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A month into Birmingham BBQ gig, Rodney Scott is feeling the love and the 'learning curve'

rodney scott pit.jpg (copy)

Rodney Scott, winner of the James Beard Best Chef Southeast in the smoke pit at his King Street restaurant Thursday, May 10, 2018 in Charleston. Grace Beahm Alford/ Staff

Nearly a month after opening his second location in Birmingham, Ala., Rodney Scott is adjusting to having two restaurants.

“It’s a learning curve when you open a restaurant,” Scott said. “I’ve now experienced that twice.”

Part of the learning curve has been regularly making the seven-hour drive back and forth between Charleston and Birmingham.

“The biggest challenge is there are two time zones,” he said. “When you’re driving, you lose track of what time it is.”

Barbecue lovers in Birmingham are happy Scott made the trip. 

Opening day of Rodney Scott’s BBQ in downtown Birmingham was, as Scott said, “chaotic.” There were lines out the door and photo-ops aplenty.

Recently, Scott said he was driving down the interstate and a nearby driver yelled out of their car, “Thank you for coming to Birmingham.”

“That was two days ago,” he said. “It’s amazing.”

In the store, patrons are doing their own adjusting to Scott’s brand of barbecue, he said. He and his team have fielded questions about his vinegar-based sauce, which comes with the handwritten label, “Rodney’s sauce.”

“Some people love it; some people are not used it,” he said. “Some of them are like, ‘The sauce is thinner than we thought. Do you have mustard? Do you have an Alabama white sauce?’ That’s this region; that’s what they’re used to.”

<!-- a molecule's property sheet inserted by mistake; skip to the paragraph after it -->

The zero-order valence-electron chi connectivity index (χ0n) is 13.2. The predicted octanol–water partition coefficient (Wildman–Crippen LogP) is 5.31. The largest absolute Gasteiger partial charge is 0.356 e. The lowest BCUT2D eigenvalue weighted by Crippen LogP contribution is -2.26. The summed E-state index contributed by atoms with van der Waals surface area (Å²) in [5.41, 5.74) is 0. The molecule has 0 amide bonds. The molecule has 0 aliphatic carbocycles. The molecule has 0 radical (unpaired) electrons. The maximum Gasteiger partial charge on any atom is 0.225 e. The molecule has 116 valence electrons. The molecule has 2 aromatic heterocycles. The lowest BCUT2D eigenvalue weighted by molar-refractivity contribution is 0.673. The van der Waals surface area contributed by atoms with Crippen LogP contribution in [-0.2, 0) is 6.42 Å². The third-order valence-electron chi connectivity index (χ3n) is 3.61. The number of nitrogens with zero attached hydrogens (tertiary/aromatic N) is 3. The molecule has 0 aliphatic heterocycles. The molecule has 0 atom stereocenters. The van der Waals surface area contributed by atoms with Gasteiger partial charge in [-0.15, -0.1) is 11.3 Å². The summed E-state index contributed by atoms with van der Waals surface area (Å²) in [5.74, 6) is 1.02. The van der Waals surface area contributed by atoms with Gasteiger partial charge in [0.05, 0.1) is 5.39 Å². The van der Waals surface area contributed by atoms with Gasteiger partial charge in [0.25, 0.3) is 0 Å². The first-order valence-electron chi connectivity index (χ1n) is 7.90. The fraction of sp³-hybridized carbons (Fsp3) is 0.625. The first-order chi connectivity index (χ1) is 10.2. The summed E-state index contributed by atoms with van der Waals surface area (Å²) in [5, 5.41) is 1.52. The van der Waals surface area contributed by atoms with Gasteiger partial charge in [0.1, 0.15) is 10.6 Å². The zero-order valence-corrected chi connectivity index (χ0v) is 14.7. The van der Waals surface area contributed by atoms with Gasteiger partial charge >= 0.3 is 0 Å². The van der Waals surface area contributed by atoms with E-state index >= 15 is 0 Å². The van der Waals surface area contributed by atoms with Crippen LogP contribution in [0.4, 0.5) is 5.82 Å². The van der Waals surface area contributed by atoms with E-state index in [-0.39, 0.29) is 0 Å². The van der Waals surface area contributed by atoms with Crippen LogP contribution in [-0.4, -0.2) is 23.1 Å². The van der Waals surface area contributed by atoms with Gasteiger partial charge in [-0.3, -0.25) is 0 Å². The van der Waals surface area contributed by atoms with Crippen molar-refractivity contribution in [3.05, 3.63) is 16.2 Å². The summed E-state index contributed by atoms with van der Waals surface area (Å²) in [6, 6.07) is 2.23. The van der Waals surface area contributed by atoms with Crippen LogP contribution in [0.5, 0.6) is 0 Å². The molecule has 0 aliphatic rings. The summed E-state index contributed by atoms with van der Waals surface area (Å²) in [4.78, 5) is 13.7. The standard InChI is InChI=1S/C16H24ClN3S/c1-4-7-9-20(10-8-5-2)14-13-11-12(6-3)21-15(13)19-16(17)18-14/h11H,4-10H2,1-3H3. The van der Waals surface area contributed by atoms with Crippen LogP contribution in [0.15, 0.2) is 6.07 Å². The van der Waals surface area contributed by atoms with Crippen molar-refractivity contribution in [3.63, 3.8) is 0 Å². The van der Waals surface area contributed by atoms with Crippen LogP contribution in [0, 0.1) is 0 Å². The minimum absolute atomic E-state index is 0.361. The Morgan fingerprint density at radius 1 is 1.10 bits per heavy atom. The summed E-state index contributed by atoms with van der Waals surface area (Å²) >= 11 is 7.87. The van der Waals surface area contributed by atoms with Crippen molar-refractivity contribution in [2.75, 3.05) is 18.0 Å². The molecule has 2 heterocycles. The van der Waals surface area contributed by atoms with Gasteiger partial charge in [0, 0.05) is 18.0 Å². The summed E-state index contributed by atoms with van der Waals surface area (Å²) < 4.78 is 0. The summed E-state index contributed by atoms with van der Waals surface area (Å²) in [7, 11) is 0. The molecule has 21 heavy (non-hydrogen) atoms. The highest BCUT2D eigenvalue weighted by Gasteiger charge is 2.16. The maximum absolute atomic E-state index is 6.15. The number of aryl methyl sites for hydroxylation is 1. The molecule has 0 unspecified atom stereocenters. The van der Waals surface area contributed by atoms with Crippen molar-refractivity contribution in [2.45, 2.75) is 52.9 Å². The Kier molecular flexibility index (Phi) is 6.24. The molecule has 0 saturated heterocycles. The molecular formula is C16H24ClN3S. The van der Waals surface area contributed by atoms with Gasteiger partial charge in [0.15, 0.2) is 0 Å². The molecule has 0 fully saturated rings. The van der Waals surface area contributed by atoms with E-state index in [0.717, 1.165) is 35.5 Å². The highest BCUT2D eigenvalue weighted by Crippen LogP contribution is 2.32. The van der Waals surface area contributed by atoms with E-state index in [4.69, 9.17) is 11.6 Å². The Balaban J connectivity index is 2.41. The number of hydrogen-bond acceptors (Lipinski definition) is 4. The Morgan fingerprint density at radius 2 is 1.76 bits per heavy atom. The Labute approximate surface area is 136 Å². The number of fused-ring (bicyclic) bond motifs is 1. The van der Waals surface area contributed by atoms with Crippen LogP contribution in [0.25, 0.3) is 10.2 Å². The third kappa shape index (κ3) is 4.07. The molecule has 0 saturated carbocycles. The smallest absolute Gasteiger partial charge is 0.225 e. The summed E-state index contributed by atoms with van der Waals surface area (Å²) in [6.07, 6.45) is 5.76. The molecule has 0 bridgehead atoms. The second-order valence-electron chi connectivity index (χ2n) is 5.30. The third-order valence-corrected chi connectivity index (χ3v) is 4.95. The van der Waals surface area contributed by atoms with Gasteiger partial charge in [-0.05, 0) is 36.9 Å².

The occasional request for white sauce isn’t the only difference between Scott’s new store and his location on King Street in Charleston, which he opened in February 2017 with partner Nick Pihakis of Jim N’ Nick’s.

In Charleston, diners who are curious about the pit house have to be pointed in the right direction — to the back of the restaurant — by an employee.

At the Birmingham shop, which seats 140 people, the pit house can be seen through a window in the dining area.

“There’s always someone who wants to see the pit,” Scott said. “We get quite a few people wanting to see how everything gets cooked. They’re like, ‘Where’s the pit house?’”

That question won’t be asked in Birmingham.

“You can easily see what we’re doing,” he said. “I’m glad we did it that way.”

Growing up in Hemingway, Scott, who won the James Beard award for Best Chef: Southeast in 2018, said he dreamed of “going to different places and doing big things.”

“It’s amazing how you come from a small town and you travel to these cities with your one craft — the one thing you know how to do — and you get to share that with people,” he said. “I have to say, even with the challenges, my life is amazing.”

And, he said, he’s living out his childhood dreams.

Reach Amanda Hancock at 843-937-5320. Follow her @Amanda1hancock.

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